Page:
However, in my opinion it does not really matter whether Moses ever saw the burning bush on Mt. Sinai and received the Ten Commandments from God. What matters is whether the Ten Commandments, as we know them today, have intrinsic merit in the light of this new evidence.
The first four commandments read like verses from the Bhagavad Gita - God himself proclaiming that he is the one true God. The remaining 6 commandments are guidelines to a moral and honorable life :
|Honor your parents|
|You shall not murder|
|You shall not commit adultery|
|You shall not steal|
|You shall not bear false witness|
|You shall not covet your neighbor's wife|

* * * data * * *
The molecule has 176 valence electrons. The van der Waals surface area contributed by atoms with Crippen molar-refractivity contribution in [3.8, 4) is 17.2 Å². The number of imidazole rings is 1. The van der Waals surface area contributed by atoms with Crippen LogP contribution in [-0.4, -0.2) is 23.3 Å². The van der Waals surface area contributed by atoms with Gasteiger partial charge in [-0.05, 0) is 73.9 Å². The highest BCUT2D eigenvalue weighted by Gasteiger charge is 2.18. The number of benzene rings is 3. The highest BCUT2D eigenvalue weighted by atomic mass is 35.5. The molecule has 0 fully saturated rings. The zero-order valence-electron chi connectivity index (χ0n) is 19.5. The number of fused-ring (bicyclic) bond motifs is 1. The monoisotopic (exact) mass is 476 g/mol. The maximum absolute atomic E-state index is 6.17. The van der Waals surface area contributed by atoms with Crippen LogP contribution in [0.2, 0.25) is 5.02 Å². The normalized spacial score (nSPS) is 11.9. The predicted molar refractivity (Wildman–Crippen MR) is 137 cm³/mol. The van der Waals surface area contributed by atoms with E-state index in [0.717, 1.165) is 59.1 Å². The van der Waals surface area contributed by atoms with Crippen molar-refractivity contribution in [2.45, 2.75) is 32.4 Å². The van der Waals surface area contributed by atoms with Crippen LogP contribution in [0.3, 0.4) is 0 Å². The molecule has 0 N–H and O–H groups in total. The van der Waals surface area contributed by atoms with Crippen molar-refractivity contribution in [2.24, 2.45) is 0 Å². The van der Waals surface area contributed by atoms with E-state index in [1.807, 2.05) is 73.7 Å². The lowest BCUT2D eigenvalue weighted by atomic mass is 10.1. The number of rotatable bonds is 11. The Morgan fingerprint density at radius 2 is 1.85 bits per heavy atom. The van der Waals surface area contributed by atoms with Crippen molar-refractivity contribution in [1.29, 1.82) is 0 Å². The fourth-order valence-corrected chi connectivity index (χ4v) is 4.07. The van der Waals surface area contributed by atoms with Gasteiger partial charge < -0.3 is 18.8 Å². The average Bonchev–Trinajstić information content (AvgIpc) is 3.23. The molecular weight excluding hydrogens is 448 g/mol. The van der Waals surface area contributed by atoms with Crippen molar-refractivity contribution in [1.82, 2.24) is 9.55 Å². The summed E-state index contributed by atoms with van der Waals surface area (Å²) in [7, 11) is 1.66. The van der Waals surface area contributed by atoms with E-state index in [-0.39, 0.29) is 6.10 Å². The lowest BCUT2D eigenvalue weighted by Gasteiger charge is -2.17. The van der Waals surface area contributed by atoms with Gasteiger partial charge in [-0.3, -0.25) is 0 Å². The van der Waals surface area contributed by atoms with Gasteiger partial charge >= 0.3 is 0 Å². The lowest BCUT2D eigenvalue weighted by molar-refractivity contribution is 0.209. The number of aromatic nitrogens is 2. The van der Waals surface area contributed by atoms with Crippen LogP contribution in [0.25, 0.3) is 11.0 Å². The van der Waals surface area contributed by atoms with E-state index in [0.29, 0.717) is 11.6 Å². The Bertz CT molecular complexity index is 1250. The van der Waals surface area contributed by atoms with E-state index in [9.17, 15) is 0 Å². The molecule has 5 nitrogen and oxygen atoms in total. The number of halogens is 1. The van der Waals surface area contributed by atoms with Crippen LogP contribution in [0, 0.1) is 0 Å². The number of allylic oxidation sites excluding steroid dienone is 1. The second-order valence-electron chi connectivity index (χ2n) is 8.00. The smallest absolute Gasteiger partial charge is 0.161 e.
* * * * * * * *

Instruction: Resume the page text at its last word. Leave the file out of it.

|You shall not covet your neighbor's house|
If anything at all, the new evidence might question the first four commandments, but does not change or cannot argue with the the last six.
The point I am trying to make is that often archaeological findings question the legends, myths, stories and beliefs of ancient cultures. That is how normal science operates - however normal science cannot question the deep moral fabric that these cultures help create.